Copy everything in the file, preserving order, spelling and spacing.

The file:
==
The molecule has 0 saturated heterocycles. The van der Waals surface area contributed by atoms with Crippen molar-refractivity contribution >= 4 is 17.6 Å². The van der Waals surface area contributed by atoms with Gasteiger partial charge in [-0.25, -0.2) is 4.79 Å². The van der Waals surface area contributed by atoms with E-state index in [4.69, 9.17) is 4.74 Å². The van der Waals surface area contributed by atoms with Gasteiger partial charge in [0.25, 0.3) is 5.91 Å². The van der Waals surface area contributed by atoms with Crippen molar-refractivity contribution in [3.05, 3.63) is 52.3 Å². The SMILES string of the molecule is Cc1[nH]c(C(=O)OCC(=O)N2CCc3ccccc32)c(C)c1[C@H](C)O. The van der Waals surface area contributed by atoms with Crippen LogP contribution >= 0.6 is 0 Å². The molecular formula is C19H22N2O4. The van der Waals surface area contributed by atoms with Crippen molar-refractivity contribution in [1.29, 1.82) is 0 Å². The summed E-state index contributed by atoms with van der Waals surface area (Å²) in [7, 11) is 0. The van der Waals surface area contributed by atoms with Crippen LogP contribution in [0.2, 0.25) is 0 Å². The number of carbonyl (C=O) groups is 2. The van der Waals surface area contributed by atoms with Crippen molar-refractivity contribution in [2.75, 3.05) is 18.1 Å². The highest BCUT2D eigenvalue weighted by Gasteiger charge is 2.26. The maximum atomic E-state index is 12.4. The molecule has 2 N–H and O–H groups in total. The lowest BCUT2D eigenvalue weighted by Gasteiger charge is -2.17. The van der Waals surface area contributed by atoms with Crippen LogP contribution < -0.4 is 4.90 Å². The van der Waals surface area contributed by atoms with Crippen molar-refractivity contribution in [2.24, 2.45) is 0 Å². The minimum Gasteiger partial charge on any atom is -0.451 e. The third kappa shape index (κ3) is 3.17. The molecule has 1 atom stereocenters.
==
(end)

The molecule has 0 saturated heterocycles. The van der Waals surface area contributed by atoms with Crippen molar-refractivity contribution >= 4 is 17.6 Å². The van der Waals surface area contributed by atoms with Gasteiger partial charge in [-0.25, -0.2) is 4.79 Å². The van der Waals surface area contributed by atoms with E-state index in [4.69, 9.17) is 4.74 Å². The van der Waals surface area contributed by atoms with Gasteiger partial charge in [0.25, 0.3) is 5.91 Å². The van der Waals surface area contributed by atoms with Crippen molar-refractivity contribution in [3.05, 3.63) is 52.3 Å². The SMILES string of the molecule is Cc1[nH]c(C(=O)OCC(=O)N2CCc3ccccc32)c(C)c1[C@H](C)O. The van der Waals surface area contributed by atoms with Crippen LogP contribution >= 0.6 is 0 Å². The molecular formula is C19H22N2O4. The van der Waals surface area contributed by atoms with Crippen molar-refractivity contribution in [1.29, 1.82) is 0 Å². The summed E-state index contributed by atoms with van der Waals surface area (Å²) in [7, 11) is 0. The van der Waals surface area contributed by atoms with Crippen LogP contribution in [0.2, 0.25) is 0 Å². The number of carbonyl (C=O) groups is 2. The van der Waals surface area contributed by atoms with Crippen molar-refractivity contribution in [2.75, 3.05) is 18.1 Å². The highest BCUT2D eigenvalue weighted by Gasteiger charge is 2.26. The maximum atomic E-state index is 12.4. The molecule has 2 N–H and O–H groups in total. The lowest BCUT2D eigenvalue weighted by Gasteiger charge is -2.17. The van der Waals surface area contributed by atoms with Crippen LogP contribution < -0.4 is 4.90 Å². The van der Waals surface area contributed by atoms with Crippen molar-refractivity contribution in [2.24, 2.45) is 0 Å². The minimum Gasteiger partial charge on any atom is -0.451 e. The third kappa shape index (κ3) is 3.17. The molecule has 1 atom stereocenters.